STEPHEN FRETZ - 10 Questions
10 Questions from the September 2014 1st Scene Screenplay Winner.
1. What is your screenplay about?
While making an indy movie, three stoners get sucked into a web of devil worship, sex magic, murder, cannibal gods, and rogue Easter Bunnies.
2. Why should your script be made into a film?
Because the world is just dying to see a DaVinci Code/Pineapple Express mash-up.
3. How long have you been writing screenplays?
About five years. I did a lot of writing when I was younger, then switched over to mainly visual arts
4. What movie have you seen the most in your life?
Probably "Apocalypse Now." That doesn't mean it's my favorite - just that I have friends who really, really like it.
5. What artists would you love to work with?
For this project? Adam West or Dan Akroyd would be perfect for Les. Bill Murray as Vito. I admire David Lynch and Wes Anderson as directors, but not sure either is right for this script.
6. How many stories/screenplays have you written?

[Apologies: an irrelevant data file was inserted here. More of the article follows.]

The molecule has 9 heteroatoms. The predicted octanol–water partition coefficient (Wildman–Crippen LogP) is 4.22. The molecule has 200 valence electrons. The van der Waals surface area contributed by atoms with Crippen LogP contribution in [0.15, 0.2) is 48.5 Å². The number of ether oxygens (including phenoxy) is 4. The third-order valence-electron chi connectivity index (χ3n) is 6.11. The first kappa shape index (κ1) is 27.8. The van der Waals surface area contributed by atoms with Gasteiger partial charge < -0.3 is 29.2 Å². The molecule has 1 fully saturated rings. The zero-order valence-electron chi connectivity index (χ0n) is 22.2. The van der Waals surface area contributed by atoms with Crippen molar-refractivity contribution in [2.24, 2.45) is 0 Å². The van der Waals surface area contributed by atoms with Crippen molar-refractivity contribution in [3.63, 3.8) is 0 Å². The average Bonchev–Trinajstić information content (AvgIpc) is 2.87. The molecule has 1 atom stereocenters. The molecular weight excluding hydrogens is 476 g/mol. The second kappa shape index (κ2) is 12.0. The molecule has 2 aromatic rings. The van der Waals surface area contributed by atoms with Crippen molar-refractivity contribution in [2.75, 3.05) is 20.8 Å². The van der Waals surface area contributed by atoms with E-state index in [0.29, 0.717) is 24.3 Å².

I did a lot of writing in my teens and twenties, then switched over to photography as my primary expressive medium, because it's easier to get gallery shows than get something produced/published. I've done a couple of rough drafts since resuming writing a couple of years ago - this is by far the project I've put the most energy into.
7. Ideally, where would you like to be in 5 years?
Where I am now, but with more money and fame.
8. Describe your process; do you have a set routine, method for writing?
When I'm writing, I write every day for at least 6-9 hours. My quota is 2-4 pages a day. It used to be higher, but my brain just doesn't work that fast anymore. (sigh)
9. Apart from writing, what else are you passionate about?
Photography. Reality in general.
10. What influenced you to enter the WILDsound Script Contest?
Honestly, I don't remember. One of my housemates, Bill Zacchi, is also a screenwriter (he just had his screenplay "Blood Justice" optioned) and I think he sent me a link to this site.
11. Any advice or tips you'd like to pass on to other writers?
Write every day. Learn to edit your own stuff. Learn to take criticism gracefully, and grow from it. Simplify and add lightness.